Hypatia was a Greek mathematician, astronomer and philosopher who lived in Alexandria, Egypt, in the late 4th - early 5th century, when Egypt was a Roman province. The reliable facts about her life are limited, but they arguably suffice for an idea of her type.
was the head of the Platonist school of Alexandria; her father, Theon,
was also a mathematician who edited and commented on Euclid's works. No
works by Hypatia herself survive but besides some historical narratives
we have the letters her former student Synesius, as bishop of a
neighboring province, wrote to her. They include a request for her to
build him a hydrometer, the earliest historical mention of that device,
and a discussion on astrolabes. From his letters, and the accounts, it
is clear that Hypatia was highly respected not just because of her
academic standing but as a person of wisdom and integrity. It is also
likely that many among the upper classes of Alexandria had been among
her students, or their children. She was therefore seen as having easy
access to the local ruling elite. She was described as "in speech
articulate and logical, in her actions prudent and public-spirited, and
the rest of the city gave her suitable welcome and accorded her special
respect" and also that she was noted for "self-possession and ease of
Hypatia's unusual, perhaps unique, status
as a female leading mathematician, scientist, and philosopher in one of
most prestigious centers of learning of the time already gives further
hints to her character and personality. First, already very unusual for
anyone of the upper classes, and extremely unusual for a woman, she
never married. Apart from deep personal issues we can't be aware of,
this suggests that she preferred to maintain her personal, professional,
and even financial independence (as at the time she would legally fall
under the authority of a husband). On this, there is further the story
that she rebuffed the romantic overtures of a student by handing him her
menstrual rags and saying "this is what you're in love with".
in Hypatia's time was going through intense political and religious
turmoil which included gangs of the different communities - Christian,
Jews, pagans - viciously fighting one another and also against the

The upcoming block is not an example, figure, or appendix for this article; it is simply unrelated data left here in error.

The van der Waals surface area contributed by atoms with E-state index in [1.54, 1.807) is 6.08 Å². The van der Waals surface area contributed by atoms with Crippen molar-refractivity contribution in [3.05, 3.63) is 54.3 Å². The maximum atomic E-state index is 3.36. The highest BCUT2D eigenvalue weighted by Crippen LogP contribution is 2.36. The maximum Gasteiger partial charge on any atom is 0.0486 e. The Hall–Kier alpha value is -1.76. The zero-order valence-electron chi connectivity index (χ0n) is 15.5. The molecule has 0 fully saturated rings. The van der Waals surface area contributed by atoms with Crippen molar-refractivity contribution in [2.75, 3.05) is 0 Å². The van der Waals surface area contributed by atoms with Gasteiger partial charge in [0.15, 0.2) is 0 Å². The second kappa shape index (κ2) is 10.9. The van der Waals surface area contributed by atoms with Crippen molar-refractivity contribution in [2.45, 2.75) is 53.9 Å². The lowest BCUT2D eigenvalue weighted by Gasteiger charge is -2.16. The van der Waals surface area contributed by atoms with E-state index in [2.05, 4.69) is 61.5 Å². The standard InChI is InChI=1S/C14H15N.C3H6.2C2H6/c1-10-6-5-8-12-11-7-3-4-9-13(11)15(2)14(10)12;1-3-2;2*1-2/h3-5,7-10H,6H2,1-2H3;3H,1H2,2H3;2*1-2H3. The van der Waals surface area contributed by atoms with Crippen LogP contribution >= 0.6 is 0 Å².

secular authorities. Eventually there was a sort of showdown between the
bishop, Cyril, and Orestes, the prefect, the official authority of the
Roman Empire. Hypatia was known to be often sought by Orestes for
advice. She was therefore blamed by Cyril's 'paramilitary force', the
parabalani, for Orestes's refusal to make a deal (i.e. share power) with
Cyril. The parabalani - perhaps on Cyril's orders - attacked Hypatia on
the street, took her inside a church, and lynched her to death.
hostile Christian writer described her as "pagan woman who had
beguiled the people of the city and the prefect through her
enchantments". It is interesting that not even a hostile account accuses
her of having an affair with Orestes.
What we have,
then, is a fiercely independent woman with a strong interest in science
and practical inventions, who was respected by her students as a
teacher and source of advice (as per Synesius' letters) and who
obviously maintained good personal relationships with selected
individuals. But also a person uncomfortable with the idea of romantic
relationships and who preferred to rebuff advances with blunt, even rude
gestures that made very clear what she thought and did not try to spare
Further, Hypatia comes across as
a person who was probably seen as very cold and aloof by those who did
not know her closely; a person lacking in obvious charm (so she could
only have had influence on Orestes through 'magic' etc.) and also someone
seemingly unconcerned with her public image, and not aware of the
political danger she was getting into simply by being seen as giving
advice to Orestes.
What we can conclude about
Hypatia gives us the image of a person with the Gamma and especially LIE
and SEE inclination for personal independence, weak and non valued E,
weak but valued R, not valued S, and very confident in P and L. What we
know of Hypatia fits LIE best.
Recommended reading and sources: due to the scarcity of primary sources, the best place to start in Hypatia's case is indeed her entry in Wikipedia, and the links there. Synesius's letters, including those to Hypatia, are available at Livius.org .
To learn more about LIE, click here.
If you are confused by our use of Socionics shorthand, click here.